The History of Maison de Nora from 1930 to 2015
Nora P. Wolfson, the inventor of the original fudge sauce recipe, came to Miami from Omaha and married a Key West entrepreneur in the early 1920’s. She delighted in dreaming up wonderful desserts. When she sold the sauce and cookies in the 1940’s and 1950’s to hotels like the Fontainebleau in Miami Beach, an ad stated: “Flavor at its finest…unbelievably rich Fudge Sauce with its intriguing bitter tang to delight epicurean palettes.” There are even stories about a Miami politician who kept the cookies in a safe in his office.
Nora Wolfson, together with her grandson Scott Levin and the entire family, reintroduce Maison de Nora fudge sauce to the market. Within 19 months the sauce has spread into 40 states and the family business has over 500 national accounts. Stories about Nora Wolfson and her grandson, Scott Levin, are featured in People and Vogue, the New York magazine, New Woman, Tampa Tribune, The National Enquirer, Travel and Leisure, The Miami Herald, St Petersburg Times, Sarasota Herald Tribune, Sarasota Journal, Bon Appetit, and a plug on ABC’s “Good Morning America”.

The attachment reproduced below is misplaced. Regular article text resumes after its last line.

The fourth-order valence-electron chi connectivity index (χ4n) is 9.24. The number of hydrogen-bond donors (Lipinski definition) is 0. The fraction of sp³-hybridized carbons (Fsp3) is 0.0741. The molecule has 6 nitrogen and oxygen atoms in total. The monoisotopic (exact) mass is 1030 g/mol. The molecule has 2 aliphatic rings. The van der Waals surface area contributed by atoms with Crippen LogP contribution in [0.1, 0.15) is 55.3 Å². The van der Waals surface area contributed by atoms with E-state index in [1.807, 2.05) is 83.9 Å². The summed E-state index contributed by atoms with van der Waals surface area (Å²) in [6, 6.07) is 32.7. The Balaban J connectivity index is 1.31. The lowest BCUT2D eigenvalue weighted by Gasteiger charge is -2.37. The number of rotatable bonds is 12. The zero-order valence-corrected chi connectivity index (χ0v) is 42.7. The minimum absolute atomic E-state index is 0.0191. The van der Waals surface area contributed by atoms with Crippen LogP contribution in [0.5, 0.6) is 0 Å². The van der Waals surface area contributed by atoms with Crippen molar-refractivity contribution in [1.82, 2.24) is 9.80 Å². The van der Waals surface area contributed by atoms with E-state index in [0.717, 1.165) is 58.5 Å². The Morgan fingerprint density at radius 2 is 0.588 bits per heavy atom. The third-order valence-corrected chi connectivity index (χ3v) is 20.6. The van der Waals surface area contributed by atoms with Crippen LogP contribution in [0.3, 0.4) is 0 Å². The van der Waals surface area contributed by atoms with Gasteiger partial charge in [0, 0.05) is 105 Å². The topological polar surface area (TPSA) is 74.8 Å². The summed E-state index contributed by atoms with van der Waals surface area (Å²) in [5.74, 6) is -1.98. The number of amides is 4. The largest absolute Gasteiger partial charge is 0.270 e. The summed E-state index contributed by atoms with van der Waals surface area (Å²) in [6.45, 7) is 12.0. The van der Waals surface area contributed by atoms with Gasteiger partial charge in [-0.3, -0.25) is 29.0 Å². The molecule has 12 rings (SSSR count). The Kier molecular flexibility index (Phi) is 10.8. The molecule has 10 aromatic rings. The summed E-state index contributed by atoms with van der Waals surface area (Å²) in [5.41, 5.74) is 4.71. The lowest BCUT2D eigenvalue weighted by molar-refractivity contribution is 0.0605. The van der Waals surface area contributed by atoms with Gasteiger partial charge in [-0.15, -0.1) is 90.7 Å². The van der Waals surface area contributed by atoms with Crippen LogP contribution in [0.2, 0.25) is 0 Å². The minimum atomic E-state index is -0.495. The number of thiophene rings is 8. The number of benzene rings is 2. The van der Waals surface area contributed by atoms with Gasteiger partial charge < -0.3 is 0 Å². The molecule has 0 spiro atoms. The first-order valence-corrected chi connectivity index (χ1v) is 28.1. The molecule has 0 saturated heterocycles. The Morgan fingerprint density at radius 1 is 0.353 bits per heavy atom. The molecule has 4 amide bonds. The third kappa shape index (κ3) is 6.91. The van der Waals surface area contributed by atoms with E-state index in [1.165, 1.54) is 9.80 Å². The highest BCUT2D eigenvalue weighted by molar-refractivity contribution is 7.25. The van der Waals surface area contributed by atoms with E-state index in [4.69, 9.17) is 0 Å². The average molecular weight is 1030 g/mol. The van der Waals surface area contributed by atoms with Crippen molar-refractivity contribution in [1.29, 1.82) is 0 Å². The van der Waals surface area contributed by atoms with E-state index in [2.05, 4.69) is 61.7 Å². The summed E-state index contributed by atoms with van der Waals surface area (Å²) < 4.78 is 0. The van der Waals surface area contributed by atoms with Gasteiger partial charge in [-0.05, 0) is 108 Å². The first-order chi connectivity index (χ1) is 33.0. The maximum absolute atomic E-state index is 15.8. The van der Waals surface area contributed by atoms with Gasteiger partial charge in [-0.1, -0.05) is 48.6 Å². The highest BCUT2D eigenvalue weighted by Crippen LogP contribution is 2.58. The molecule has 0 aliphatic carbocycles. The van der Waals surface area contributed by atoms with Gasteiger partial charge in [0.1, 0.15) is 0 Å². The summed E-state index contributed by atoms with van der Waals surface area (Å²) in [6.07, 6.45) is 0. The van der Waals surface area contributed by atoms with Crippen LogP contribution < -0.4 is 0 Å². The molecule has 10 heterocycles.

Maison De Nora fudge sauce is sold at Bloomingdale’s, Macy’s, B. Altman’s, both Marshall Field and Sakowitz stores in Texas; I. Magnin stores in California, Maryland, and Illinois; all the Maas stores in Florida, all the Hess stores in Pennsylvania, Robinson’s in California, Dean and DeLuca in New York, Fay and Allen’s Food Works in New York, the Florida gift shop at Tampa International Airport, Boston’s Malben’s Gourmet Shop, Old World Cheese Shop, and The Twenty-Four Collection stores in Miami, Bar Harbor, Boca Raton and Palm Beach, as well as a number of Gourmet shops in California.
Jill Levin Stilton, granddaughter of the recipe’s creator, Nora Wolfson, and her husband, the artist Peter Stilton, decide to bring the famous fudge sauce back for people to enjoy. Until now, the secret family recipe was only available to a few friends of the Stiltons.